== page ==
Alex Masi – Poonam’s Tale of Hope

This week’s feature is by UK-based photographer Alex Masi
 

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Sometimes a picture has the power to turn fate around.

In August 2009, I began visiting urban colonies in the city of Bhopal, central India, to document the severe illnesses faced by children due to heavily contaminated water. As a consequence of the 1984 Bophal gas tragedy, where a gas leak at the Union Carbide India Limited pesticide plant released methyl isocyanate gas and other chemicals into the atmosphere, more than 100,000 people are chronically ill from the effects of the gas contamination and tainted drinking water has affected thousands more.

Toxic waste buried around the former factory has continued to penetrate the underground aquifers. As a result, children are increasingly affected by severe neurological and physical disorders.

Living with his family in a rundown house made of bare soil and cow dung, one such victim, Sachin, now 20, suffers from leg paralysis and a spinal deformity. On a fateful day during one of my regular visits to his home, heavy rain began to fall. His youngest sister, Poonam, then 6, was revelling in the rain to help curb the scorching summer heat. I started taking pictures immediately.

A frame from that propitious moment later received numerous recognitions, including a US$5000 grant from The Photographers Giving Back Awards in Sweden. The grant funds were used to implement a long-term plan for the well-being of Poonam and to help her family overcome extreme poverty. Born ‘unlucky’, with a tiny sixth toe on each foot, her father superstitiously believed she had brought misfortune upon their lives.

Today, 10-year-old Poonam dreams of becoming a teacher like those at her small private school, a short walk from the family’s newly built home made of solid brick. Along with her sister Jyoti, 11, and brother Ravi, 12, she currently attends lessons regularly at level Year 4 Elementary.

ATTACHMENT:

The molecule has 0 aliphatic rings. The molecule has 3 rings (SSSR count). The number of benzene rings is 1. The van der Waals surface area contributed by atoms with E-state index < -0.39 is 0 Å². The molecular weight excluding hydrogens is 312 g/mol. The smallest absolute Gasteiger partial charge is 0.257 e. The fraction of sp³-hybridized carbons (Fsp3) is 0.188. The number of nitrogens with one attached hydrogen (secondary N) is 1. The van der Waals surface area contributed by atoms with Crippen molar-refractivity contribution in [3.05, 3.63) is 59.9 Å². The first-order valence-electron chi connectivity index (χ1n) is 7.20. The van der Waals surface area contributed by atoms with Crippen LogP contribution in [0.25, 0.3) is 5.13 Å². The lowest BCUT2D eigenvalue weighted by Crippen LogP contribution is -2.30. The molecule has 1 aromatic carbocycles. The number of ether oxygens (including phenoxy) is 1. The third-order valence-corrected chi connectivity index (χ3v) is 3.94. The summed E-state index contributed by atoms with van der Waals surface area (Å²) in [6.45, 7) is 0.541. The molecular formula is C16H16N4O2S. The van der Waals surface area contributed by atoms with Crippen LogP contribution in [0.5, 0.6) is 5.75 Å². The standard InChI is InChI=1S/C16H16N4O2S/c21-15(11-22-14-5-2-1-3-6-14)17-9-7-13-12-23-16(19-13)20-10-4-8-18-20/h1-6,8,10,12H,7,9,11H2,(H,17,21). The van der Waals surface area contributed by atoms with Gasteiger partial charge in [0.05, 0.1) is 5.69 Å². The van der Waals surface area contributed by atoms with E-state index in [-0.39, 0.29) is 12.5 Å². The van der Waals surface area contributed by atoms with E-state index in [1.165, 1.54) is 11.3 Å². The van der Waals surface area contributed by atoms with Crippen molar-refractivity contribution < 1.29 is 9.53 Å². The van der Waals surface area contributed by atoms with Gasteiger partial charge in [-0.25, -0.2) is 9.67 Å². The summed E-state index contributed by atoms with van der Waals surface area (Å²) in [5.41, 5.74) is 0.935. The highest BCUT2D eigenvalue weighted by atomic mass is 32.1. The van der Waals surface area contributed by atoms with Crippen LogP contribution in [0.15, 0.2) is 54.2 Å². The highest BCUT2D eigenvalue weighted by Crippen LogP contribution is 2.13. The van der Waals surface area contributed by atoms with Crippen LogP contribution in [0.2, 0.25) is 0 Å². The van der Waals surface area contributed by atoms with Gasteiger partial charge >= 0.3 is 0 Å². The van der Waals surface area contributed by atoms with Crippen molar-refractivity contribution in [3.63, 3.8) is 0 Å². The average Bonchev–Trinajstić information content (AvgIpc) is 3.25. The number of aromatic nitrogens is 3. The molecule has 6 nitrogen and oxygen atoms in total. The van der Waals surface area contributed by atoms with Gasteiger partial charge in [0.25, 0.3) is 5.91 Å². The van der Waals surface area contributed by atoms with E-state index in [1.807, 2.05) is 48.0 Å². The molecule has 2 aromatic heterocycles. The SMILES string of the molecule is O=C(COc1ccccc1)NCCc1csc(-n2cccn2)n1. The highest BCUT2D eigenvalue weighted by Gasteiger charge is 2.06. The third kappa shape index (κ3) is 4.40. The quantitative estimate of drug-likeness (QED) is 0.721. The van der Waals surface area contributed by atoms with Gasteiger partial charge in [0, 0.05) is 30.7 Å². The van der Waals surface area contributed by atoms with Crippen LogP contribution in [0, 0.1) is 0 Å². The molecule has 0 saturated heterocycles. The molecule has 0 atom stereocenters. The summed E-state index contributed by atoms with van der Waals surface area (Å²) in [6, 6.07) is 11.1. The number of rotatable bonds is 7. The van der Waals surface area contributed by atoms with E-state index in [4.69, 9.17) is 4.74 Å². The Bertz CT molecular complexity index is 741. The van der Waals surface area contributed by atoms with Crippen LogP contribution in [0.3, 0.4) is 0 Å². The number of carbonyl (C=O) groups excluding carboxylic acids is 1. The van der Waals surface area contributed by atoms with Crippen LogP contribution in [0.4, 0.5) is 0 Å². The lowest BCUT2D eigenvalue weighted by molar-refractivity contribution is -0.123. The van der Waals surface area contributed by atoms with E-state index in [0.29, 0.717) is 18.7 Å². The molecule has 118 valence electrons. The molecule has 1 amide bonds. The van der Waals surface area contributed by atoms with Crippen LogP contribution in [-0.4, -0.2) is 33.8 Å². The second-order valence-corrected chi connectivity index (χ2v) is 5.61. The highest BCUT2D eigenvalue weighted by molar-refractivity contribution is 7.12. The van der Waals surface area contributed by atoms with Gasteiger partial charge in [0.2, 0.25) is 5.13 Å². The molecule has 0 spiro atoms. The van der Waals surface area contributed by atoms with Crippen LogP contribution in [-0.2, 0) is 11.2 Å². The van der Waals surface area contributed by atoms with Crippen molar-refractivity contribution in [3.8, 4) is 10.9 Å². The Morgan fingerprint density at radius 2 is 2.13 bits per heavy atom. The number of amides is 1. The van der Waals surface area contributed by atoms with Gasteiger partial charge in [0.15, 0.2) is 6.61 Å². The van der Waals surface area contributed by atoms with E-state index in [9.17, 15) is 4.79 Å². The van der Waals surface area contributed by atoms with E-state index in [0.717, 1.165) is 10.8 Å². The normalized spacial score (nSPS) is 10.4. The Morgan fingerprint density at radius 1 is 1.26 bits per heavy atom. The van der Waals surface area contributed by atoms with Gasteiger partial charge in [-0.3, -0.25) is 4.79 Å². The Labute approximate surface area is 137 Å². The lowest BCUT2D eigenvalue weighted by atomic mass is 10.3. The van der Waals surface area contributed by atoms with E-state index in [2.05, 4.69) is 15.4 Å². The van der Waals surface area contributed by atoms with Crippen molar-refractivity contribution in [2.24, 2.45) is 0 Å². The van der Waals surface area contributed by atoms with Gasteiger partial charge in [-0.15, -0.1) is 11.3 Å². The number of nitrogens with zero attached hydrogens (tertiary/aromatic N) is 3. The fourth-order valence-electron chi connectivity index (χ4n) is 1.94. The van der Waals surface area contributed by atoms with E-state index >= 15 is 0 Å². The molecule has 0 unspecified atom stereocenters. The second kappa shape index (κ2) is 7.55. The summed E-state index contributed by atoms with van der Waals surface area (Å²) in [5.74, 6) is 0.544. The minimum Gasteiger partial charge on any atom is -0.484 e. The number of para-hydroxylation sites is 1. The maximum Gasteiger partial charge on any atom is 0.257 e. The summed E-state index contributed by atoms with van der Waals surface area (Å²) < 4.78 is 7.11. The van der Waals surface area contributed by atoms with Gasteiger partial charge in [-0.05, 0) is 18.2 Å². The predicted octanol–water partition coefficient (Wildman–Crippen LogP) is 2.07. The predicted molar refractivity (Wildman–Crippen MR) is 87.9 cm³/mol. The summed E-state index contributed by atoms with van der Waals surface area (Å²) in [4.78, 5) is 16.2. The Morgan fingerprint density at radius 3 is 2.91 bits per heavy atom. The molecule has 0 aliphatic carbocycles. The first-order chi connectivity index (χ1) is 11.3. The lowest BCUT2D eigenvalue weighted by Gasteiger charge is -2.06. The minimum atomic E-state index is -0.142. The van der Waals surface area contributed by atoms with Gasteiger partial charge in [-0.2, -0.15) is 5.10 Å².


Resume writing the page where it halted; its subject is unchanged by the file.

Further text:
My plan is to soon enroll the children in an English and computer course ahead of their school Year 5. In the hope of being able to cover the future cost of a quality full-time boarding school from Year 6 until the end of their studies in Year 12, I have set up a website to assist in the fundraising process. More detailed information is available on Poonam’s website listed below.

I have witnessed the passion that is now moving this family along and how a single possibility for change was able to spark such a vibrant enthusiasm for life. Poonam’s fairytale is far from over. It is my hope to witness her blossoming into a teenager, an emancipated woman, and later into a loving wife and mother.

Presently, Poonam, Jyoti and Ravi’s education is being supported by small donations and the sale of “Prints for Education” which, along with more information, are on the following website:

http://poonam.alexmasi.co.uk

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Since becoming a professional photographer, Alex Masi has devoted his efforts to expose issues of human-made injustice, focusing mainly on children, their living conditions, health and basic rights. He constantly strives to portray his subjects with intimacy, meaning and depth, while aiming to present images that can convey emotions and stimulate our deepest feelings: our senses of compassion, brotherhood and justice.

Alex believes documentary photography is an essential catalyst towards a slow but steady evolution in people’s ideals and behaviour. It is also an essential tool to help the viewer to learn with immediacy and empathize with other human beings.

A selection of recognitions includes: 2013 Photocrati Fund winner; 2012 Unicef Picture of the Year Honourable Mention; 2012 FotoEvidence Book Award; third place in the 2012 Days Japan Photojournalism Awards; 2011 Enzo Baldoni Journalistic Prize; 2011 Getty Images Grants for Good; first place in the 2011 United Nations – Yonhap International Press Photo Awards – Singles.

http://www.alexmasi.com/

http://www.alexmasi.co.uk/

 
 

Category: Photo Essay

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